Every mention of Lena Dunham, creator of TV sensation “Girls”, seems to be accompanied by the unshakable assumption that she is “the voice of a generation”with a finger on the pulse of “the real-life problems of modern twenty-somethings” in the grip of painful duties such as paying bills, trying to find a job and generally growing-up.
My world-weary 23-year-old self connects to such feelings, I too have often thought “that is SO me”. But the only reason I understand the concerns of aspiring writers having their parents’ support cut off is because I, like Hannah Horvath, come from a middle-class background.
Of course there is nothing wrong with writing about your own patch, which is why I don’t give much credit to the suggestions that “Girls” should be dealing with race. The series has done enough to bring grim sex, reasonable amounts of body fat and humiliating public wees onto the screens. We can’t expect it to disrupt all stereotypes, especially those that are probably outside Dunham’s realm.
Yet, over-identifying with a show that claims to be finally reflecting reality can be dangerous. It makes us forget about the subtlety of fiction.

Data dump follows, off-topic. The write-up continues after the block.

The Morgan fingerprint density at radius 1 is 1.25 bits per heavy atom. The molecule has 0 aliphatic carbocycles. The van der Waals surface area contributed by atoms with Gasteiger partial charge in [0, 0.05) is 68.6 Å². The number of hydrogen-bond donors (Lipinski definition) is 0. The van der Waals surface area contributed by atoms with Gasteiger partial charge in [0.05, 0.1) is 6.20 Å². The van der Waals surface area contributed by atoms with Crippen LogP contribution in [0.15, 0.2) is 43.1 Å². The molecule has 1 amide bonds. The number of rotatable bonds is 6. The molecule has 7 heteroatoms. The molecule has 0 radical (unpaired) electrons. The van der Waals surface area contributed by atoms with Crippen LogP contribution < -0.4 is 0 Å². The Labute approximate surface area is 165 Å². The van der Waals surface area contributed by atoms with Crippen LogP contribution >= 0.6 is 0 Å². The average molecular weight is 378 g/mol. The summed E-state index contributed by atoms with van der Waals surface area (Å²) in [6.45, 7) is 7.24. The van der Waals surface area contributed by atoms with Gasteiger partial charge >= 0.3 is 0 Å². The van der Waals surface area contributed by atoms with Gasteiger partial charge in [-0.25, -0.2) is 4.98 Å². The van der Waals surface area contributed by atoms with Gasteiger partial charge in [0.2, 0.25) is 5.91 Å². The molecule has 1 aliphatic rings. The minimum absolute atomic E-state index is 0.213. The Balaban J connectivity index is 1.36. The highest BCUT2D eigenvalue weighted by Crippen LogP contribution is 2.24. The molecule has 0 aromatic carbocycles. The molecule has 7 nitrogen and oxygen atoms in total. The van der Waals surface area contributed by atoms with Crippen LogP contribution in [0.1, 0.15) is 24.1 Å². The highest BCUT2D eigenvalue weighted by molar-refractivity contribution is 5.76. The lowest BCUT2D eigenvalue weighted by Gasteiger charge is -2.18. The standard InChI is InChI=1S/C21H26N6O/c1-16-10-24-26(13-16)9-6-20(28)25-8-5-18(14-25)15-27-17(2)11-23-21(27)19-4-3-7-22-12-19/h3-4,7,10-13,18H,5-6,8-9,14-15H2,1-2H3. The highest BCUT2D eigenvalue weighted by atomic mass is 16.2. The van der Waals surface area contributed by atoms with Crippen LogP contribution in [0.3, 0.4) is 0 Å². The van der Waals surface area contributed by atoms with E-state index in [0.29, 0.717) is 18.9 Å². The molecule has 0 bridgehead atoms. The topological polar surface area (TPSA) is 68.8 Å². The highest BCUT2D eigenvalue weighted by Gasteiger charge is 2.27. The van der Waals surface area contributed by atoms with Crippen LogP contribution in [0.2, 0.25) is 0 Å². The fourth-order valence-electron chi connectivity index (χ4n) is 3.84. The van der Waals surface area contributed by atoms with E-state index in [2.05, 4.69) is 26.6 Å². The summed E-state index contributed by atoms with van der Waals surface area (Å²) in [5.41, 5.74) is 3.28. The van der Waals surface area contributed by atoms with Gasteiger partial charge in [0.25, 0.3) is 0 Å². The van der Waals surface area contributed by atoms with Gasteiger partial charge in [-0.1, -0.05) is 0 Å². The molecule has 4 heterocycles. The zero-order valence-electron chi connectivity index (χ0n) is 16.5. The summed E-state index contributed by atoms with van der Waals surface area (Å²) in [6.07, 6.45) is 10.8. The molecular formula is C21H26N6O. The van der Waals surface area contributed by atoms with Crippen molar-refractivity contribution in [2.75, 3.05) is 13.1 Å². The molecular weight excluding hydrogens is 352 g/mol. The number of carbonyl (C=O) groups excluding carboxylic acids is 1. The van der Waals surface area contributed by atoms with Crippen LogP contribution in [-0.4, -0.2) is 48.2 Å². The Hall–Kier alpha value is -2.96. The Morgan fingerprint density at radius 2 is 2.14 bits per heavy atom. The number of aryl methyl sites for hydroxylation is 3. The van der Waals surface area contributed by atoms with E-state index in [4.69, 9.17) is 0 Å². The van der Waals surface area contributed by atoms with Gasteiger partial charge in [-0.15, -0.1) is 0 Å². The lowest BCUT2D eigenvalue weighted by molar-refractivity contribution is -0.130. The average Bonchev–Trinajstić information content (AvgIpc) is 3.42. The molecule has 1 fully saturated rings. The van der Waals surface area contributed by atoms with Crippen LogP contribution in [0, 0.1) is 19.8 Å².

We don’t need to go into how “Girls” does not really speak to the single mum from Croydon nor to the financial intern at Canary Wharf. I doubt “Girls” would be the same even if it focussed on the comparable lifestyle of Goldsmiths design grads. Lewisham isn’t Brooklyn, and if TV was reality, we wouldn’t enjoy watching it so much.
If Hannah Lived in New Cross, she’d work late-night shifts at the Amersham Arms and would be just about able to break even with rent in a house-share on the edge of zone two – pretty far-off from a two-bed flat in the heart of Brooklyn. She may end up at warehouse parties in Hackney, but she would probably spend half of her night worrying about how many night buses she’d need to get home and whether kebab house Sefa would still be open when she gets back.
The Swedish raw foodist who, many years ago, wanted to take me on a date to a screening of “Antichrist” did not look like Adam Driver. And as far as I’m aware, my best friend who works in a gallery did not sleep with Damien Hirst, the real-life counterpart of Booth Jonathan.
Claiming that “Girls” is more true to life than its precursor “Sex and the City” seems obvious but should not be taken for granted. Carrie Bradshaw & Co are high-flying Manhattan professionals and live their life accordingly. They wear Jimmy Choos because they can afford them. Their feats sound idealised only because they are far from what we think “normality” is.
“Girls” is full of situations that feel oh-so-familiar, but that shouldn’t tempt us to believe it’s a faithful reflection of real life. Lena Dunham’s mastery lies in being able to gain her audience’s trust and let their wish-fulfilment feel legitimate. Let fiction be fiction, and rightfully so. As long as we acknowledge it.